Refactoring Your ASP.NET Project
One day at work i was refactoring my code as I do everyday, when it suddenly hit me that our ASP.NET projects were also refactored in a sense.
For those of you who don’t know what refactoring is, here’s a definition.
“Refactoring is making changes to a body of code in order to improve its internal structure, without changing its external behavior”.
In layman’s terms it means the process of cleaning your code and break it up in smaller more maintainable pieces.
It’s a discipline most programmers are accustomed to and have been using for years no matter the programming language or platform.
The principle of refactoring should also be upheld when designing the structure of your ASP.NET projects. This is typically done by moving code to user controls for reuse and maintainability.
However, there is a big difference in refactoring a C# class library and the ASP.NET pages/controls.
Whereas refactoring is an ongoing process in a class library type of situation, it is more a static one in the ASP.NET scenario or much more difficult to do.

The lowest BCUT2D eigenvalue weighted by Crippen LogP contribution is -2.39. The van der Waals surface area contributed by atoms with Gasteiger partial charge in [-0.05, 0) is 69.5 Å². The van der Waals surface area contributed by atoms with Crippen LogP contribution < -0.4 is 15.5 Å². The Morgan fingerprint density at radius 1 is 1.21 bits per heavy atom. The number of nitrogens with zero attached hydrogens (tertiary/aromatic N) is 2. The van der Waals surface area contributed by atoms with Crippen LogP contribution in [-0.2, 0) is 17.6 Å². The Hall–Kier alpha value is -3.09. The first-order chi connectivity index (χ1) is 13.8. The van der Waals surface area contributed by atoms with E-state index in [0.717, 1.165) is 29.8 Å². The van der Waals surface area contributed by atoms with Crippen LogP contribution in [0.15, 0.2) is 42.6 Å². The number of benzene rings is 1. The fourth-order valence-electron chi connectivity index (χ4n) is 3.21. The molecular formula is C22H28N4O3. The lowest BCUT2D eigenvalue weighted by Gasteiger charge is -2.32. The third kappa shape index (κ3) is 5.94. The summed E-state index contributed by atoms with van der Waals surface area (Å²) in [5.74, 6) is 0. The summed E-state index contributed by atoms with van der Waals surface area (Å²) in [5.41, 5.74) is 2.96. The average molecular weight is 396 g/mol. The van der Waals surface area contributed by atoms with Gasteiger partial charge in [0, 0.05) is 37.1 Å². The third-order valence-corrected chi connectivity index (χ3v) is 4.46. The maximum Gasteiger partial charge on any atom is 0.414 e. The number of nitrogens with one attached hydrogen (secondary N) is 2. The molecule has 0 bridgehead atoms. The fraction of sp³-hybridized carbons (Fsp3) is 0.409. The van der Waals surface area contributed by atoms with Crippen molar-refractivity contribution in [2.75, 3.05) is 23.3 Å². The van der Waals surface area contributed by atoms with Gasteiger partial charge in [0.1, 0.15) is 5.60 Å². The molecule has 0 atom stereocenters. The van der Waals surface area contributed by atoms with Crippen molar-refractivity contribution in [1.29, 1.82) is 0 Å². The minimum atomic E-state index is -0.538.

That’s a whole lot more than you would do in a class library situation and that’s why you have to do a lot of planning before you create your ASP.NET architecture.
That kind of architecture is very important because of the difficult refactoring process in ASP.NET, and that’s why you should plan ahead before you start writing your pages and user controls.
It’s a tough job to correct when your project grows bigger and more complex and projects tend to do just that.
I know refactoring isn’t the same as designing the structure, but it’s probably the closest thing we can get to refactoring ASP.NET pages and user controls.
Mads Kristensen currently works as a Senior Developer at Traceworks located
in Copenhagen, Denmark. Mads graduated from Copenhagen Technical Academy with a multimedia degree in
2003, but has been a professional developer since 2000. His main focus is on ASP.NET but is responsible for Winforms, Windows- and
web services in his daily work as well. A true .NET developer with great passion for the simple solution.